Abstract

Hot Lake is a meromictic, epsomitic lake. It has a phototrophic microbial mat that reassembles every year. The mat community is subjected to large fluctuations of salinity and solar irradiance. PNNL is interested in studying how these communities respond to the fluctuating environment conditions. To date, 70 isolates have been obtained from Hot Lake with the intention of characterizing their physiology to gain a better understanding of how they are naturally functioning in the Hot Lake mat community. I tested eight of these isolates in media designed to mimic the chemistry of Hot Lake with a selection of sugars, amino acids, and organic compounds to see which strains could use which compounds as sole carbon sources. Glucose, glycerol, sucrose, proline, and lactate were each able to be utilized as sole carbon sources by at least half of the strains. Two of these compounds, sucrose and proline, are known to function as intracellular organic osmolytes in bacteria. This allows for the possibility that these compounds were promoting growth by functioning not only as carbon sources, but also as compatible solutes. This work is a first step towards understanding the interactions between the bacteria that are present in the Hot Lake mat.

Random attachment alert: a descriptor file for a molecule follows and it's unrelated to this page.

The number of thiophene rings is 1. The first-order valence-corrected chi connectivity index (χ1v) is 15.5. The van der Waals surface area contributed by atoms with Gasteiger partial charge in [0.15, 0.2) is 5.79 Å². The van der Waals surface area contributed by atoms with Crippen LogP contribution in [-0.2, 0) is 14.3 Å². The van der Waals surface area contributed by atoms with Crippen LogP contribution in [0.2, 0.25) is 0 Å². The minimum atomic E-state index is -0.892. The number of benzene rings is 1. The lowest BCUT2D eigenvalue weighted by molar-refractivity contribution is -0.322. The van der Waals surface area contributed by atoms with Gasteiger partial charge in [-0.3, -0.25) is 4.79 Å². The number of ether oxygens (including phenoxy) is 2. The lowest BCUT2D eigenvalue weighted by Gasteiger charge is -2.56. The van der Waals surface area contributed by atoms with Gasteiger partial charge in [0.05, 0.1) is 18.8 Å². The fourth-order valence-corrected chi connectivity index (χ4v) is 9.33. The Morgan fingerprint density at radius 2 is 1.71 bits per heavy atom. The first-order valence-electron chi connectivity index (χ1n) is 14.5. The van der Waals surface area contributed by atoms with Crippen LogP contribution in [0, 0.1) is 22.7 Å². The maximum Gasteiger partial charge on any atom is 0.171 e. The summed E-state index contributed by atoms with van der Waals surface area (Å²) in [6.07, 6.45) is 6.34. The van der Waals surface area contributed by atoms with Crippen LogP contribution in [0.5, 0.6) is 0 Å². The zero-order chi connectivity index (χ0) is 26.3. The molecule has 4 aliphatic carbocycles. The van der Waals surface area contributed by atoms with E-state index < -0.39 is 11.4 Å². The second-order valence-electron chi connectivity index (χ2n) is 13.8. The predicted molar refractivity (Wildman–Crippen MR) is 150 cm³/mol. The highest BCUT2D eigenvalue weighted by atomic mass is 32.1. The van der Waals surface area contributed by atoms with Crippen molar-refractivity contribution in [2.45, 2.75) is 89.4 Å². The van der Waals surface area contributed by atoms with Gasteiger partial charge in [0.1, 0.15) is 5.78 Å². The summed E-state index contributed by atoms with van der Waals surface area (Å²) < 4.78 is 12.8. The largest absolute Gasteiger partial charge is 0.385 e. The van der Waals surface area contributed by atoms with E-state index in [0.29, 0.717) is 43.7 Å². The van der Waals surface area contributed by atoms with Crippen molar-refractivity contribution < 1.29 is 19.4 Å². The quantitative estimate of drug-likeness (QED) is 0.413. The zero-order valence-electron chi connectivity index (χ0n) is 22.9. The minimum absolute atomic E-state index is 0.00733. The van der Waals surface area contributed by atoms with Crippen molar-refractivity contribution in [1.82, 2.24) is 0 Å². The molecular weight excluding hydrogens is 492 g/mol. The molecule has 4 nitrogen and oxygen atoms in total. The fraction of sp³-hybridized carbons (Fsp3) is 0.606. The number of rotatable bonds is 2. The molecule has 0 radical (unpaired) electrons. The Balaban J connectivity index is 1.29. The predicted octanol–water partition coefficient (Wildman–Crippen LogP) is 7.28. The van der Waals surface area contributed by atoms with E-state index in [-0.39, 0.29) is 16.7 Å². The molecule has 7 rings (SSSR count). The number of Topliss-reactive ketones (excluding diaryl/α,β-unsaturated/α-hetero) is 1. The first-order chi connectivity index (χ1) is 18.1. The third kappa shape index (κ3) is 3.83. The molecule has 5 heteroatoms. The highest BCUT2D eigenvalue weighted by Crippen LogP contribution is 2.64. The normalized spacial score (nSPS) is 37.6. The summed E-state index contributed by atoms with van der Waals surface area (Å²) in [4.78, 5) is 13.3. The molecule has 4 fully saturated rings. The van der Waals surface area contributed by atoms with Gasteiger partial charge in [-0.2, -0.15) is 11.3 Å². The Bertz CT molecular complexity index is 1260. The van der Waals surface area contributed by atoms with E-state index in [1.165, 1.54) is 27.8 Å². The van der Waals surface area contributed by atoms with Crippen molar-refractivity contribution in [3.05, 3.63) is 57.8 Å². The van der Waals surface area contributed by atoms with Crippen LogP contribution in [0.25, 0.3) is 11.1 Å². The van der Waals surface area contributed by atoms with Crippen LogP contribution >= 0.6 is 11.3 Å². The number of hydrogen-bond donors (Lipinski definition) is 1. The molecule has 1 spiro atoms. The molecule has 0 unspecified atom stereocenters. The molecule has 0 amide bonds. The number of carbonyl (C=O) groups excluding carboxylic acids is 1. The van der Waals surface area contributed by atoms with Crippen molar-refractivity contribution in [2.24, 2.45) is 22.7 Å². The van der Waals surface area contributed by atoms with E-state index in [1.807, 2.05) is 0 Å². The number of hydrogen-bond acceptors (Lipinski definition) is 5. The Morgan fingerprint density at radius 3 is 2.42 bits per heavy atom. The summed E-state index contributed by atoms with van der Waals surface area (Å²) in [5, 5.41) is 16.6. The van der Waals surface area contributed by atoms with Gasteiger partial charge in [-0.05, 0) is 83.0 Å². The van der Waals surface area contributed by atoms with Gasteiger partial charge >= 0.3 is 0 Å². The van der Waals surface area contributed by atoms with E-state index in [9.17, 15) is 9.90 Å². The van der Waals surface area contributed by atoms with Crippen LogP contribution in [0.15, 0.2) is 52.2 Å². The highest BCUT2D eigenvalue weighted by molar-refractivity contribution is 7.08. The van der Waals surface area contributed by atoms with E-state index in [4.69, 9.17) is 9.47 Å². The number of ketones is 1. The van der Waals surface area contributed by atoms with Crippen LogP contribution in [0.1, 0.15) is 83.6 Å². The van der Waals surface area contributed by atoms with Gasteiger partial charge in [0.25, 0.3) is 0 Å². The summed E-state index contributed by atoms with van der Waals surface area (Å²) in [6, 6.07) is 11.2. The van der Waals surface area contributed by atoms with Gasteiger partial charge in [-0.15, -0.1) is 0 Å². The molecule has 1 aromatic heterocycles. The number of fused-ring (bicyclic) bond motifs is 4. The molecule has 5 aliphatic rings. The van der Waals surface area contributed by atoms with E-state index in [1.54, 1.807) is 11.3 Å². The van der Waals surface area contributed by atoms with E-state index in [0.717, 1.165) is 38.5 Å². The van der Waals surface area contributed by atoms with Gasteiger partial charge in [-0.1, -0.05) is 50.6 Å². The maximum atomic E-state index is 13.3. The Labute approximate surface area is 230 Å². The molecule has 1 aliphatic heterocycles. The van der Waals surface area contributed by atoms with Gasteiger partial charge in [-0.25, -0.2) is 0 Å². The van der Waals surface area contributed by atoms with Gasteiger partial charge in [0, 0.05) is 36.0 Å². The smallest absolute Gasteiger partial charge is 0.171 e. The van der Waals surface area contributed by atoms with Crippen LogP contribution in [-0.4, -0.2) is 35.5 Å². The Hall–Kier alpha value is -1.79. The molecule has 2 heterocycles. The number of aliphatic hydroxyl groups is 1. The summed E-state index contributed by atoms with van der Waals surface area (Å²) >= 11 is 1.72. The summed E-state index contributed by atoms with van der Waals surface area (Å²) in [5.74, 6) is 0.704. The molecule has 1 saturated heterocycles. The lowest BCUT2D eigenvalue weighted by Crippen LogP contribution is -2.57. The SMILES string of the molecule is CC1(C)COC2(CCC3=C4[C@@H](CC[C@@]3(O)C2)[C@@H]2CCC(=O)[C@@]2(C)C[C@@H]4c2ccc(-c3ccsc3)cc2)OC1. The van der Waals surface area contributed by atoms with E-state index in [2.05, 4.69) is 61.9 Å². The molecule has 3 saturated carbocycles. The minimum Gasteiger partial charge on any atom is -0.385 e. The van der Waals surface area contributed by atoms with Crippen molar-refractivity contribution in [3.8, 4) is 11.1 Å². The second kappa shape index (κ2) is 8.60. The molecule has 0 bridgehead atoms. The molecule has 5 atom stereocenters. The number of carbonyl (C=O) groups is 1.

Disciplines

Microbiology

Mentor

Stephen Lindemann

Lab site

Pacific Northwest National Laboratory (PNNL)

Funding Acknowledgement

This material is based upon work supported by the S.D. Bechtel, Jr. Foundation and by the National Science Foundation under Grant No. 0952013 and Grant No. 0934931. Any opinions, findings, and conclusions or recommendations expressed in this material are those of the authors and do not necessarily reflect the views of the S.D. Bechtel, Jr. Foundation or the National Science Foundation. This project has also been made possible with support of the National Marine Sanctuary Foundation. The STAR program is administered by the Cal Poly Center for Excellence in Science and Mathematics Education (CESaME) on behalf of the California State University (CSU).

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URL: http://digitalcommons.calpoly.edu/star/202

 

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